To have eccentric schizophrenics pursuing distinguished scholarly careers—as we know that Elyn Saks did in the past few decades (get her book, called The Center Won’t Hold; you can also see her TED talk)—while in the midst of intermittent psychosis would be unthinkable in Japan. To have psychiatric services that attempt to re-shape subjectivities that diverge in wide variations to a basic cultural standard (as in the West) is unthinkable. Such a wide range of subjectivities simply does not exist; social and moral authorities remain strict and immanent within Japanese society, not outsourced, as it were, to technical interventions in psychiatry. When one’s desires do not match propriety, as they did for Confucius in old age, one represses oneself.
Not so in the West. If the 1960s was the time in our history where universality was extended to an unprecedented multiplicity of groups, then it was also a time when no longer could we as a society comfortably define abnormality as merely a kind of moral and cultural “Other.” Moral authority, the authority of the Father, was completely rejected at this time—we now live, as some call it, in a post-Oedipal age. Recall Foucault’s indictment of Pinel, Pinel the Father, near the end of the History of Madness. With the abolition of Pinel, or the Father in general— (Foucault, in a move characteristic of his critique of psychiatry standing for a critique of society, conflates the two) — as the nodal points of morality, you also lose a unary notion of madness, you lose anything apart from the notion of a pragmatic, technical intervention into the problem behaviors of another. This relativization, this critique of psychiatry was more than a critique of psychiatry, but a critique, as the 1960s radicals had it, of bourgeois morality as such.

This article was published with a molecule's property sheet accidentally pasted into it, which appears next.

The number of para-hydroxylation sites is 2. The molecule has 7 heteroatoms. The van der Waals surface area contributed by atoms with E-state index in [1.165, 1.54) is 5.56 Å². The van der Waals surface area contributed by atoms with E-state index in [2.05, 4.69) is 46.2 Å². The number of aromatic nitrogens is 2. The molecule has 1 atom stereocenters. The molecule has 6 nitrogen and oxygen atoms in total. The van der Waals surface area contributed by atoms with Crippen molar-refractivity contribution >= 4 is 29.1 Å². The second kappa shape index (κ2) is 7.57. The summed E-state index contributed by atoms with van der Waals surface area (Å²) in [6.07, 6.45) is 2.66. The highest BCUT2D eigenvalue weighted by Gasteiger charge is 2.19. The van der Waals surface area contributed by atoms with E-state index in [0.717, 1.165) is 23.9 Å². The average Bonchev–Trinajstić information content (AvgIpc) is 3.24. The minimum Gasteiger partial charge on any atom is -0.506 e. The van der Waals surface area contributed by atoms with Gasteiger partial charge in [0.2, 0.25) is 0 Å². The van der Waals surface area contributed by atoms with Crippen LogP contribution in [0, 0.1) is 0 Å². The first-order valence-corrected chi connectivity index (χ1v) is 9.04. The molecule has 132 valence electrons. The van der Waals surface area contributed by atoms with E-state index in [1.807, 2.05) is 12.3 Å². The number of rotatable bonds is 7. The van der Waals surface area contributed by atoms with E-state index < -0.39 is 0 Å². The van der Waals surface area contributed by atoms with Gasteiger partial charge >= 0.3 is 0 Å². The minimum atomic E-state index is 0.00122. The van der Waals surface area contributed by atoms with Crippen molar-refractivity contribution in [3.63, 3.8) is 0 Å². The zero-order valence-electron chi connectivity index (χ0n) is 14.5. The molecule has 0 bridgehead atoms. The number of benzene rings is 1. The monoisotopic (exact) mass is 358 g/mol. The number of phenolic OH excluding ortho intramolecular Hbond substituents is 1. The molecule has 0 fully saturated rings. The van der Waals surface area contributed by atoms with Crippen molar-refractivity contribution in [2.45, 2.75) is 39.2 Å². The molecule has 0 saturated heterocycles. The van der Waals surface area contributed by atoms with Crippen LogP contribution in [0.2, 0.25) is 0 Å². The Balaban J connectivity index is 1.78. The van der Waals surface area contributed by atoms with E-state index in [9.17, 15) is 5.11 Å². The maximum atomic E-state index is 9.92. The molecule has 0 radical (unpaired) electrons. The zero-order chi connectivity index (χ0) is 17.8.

Because of this collapse of the buttressing of psychiatry from the point of view of a uniform, homogeneous societal moral authority, Western psychiatry took a sharp turn; DSM-III is the outcome of that. As psychiatrist David Healy notes, the 1973 extirpation of homosexuality from consideration as a category in DSM-III was the crowning symbolic event of this change. The shift from DSM-II in 1968 to DSM-III in 1980 was a shift from a relatively unified psychoanalytic theoreticization of disorders numbering in the dozens, to the technical, atheoretical description of diverse aberrant behavioral domains numbering in the hundreds. (Although DSM-III was a manual produced in the 80s, it had its origins in 1967, with the Feighner criteria–which had all the main features of DSM-III categories.) We are instead now encouraged to see a patient as mentally ill more primarily for the purposes of that context-specific intervention that suits them, not in the psychoanalytic framework of DSM-II, which, though less specific than DSM-III still implies a lot more that is claimed hard and fast about human nature. If old moralities are still present (the moralities of the Father, that target of Foucault), each is today split and scattered about in dozens of pragmatic pieces.
The talk ended here, as I had a couple minutes left, and the following would have delved into deeper socioeconomic explanations. I’m satisfied, well enough, as is. With the next post that I make on the subject, I will discuss these socioeconomic explanations, flesh out the history of Japan in further detail (as it is relevant to my argument), and deploy a range of other evidence and examples. I’m, however, in no hurry, and, in the meantime, will be posting on other things.